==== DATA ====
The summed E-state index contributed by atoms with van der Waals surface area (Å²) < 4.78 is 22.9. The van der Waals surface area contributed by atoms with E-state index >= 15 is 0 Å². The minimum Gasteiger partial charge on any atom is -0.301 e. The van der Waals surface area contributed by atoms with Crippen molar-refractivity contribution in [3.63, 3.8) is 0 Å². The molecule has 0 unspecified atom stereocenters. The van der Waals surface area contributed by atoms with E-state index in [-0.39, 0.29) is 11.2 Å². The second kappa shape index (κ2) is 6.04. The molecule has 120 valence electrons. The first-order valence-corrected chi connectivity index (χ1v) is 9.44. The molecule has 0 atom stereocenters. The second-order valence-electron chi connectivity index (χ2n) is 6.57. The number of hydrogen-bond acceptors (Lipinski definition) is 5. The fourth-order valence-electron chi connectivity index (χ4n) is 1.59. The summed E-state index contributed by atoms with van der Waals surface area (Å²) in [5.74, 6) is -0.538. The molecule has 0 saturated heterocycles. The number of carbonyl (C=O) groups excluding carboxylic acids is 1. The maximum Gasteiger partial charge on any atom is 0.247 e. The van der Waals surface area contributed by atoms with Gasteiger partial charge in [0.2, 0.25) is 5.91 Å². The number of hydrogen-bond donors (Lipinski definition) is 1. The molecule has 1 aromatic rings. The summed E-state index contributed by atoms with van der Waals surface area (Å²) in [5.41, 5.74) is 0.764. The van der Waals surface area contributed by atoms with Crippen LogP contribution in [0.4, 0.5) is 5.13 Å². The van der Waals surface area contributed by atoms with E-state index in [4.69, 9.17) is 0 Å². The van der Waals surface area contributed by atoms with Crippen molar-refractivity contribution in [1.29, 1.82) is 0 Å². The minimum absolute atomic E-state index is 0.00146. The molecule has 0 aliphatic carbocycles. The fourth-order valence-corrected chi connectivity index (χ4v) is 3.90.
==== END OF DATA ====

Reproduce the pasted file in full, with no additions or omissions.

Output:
The summed E-state index contributed by atoms with van der Waals surface area (Å²) < 4.78 is 22.9. The van der Waals surface area contributed by atoms with E-state index >= 15 is 0 Å². The minimum Gasteiger partial charge on any atom is -0.301 e. The van der Waals surface area contributed by atoms with Crippen molar-refractivity contribution in [3.63, 3.8) is 0 Å². The molecule has 0 unspecified atom stereocenters. The van der Waals surface area contributed by atoms with E-state index in [-0.39, 0.29) is 11.2 Å². The second kappa shape index (κ2) is 6.04. The molecule has 120 valence electrons. The first-order valence-corrected chi connectivity index (χ1v) is 9.44. The molecule has 0 atom stereocenters. The second-order valence-electron chi connectivity index (χ2n) is 6.57. The number of hydrogen-bond acceptors (Lipinski definition) is 5. The fourth-order valence-electron chi connectivity index (χ4n) is 1.59. The summed E-state index contributed by atoms with van der Waals surface area (Å²) in [5.74, 6) is -0.538. The molecule has 0 saturated heterocycles. The number of carbonyl (C=O) groups excluding carboxylic acids is 1. The maximum Gasteiger partial charge on any atom is 0.247 e. The van der Waals surface area contributed by atoms with Gasteiger partial charge in [0.2, 0.25) is 5.91 Å². The number of hydrogen-bond donors (Lipinski definition) is 1. The molecule has 1 aromatic rings. The summed E-state index contributed by atoms with van der Waals surface area (Å²) in [5.41, 5.74) is 0.764. The van der Waals surface area contributed by atoms with Crippen LogP contribution in [0.4, 0.5) is 5.13 Å². The van der Waals surface area contributed by atoms with E-state index in [4.69, 9.17) is 0 Å². The van der Waals surface area contributed by atoms with Crippen molar-refractivity contribution in [1.29, 1.82) is 0 Å². The minimum absolute atomic E-state index is 0.00146. The molecule has 0 aliphatic carbocycles. The fourth-order valence-corrected chi connectivity index (χ4v) is 3.90.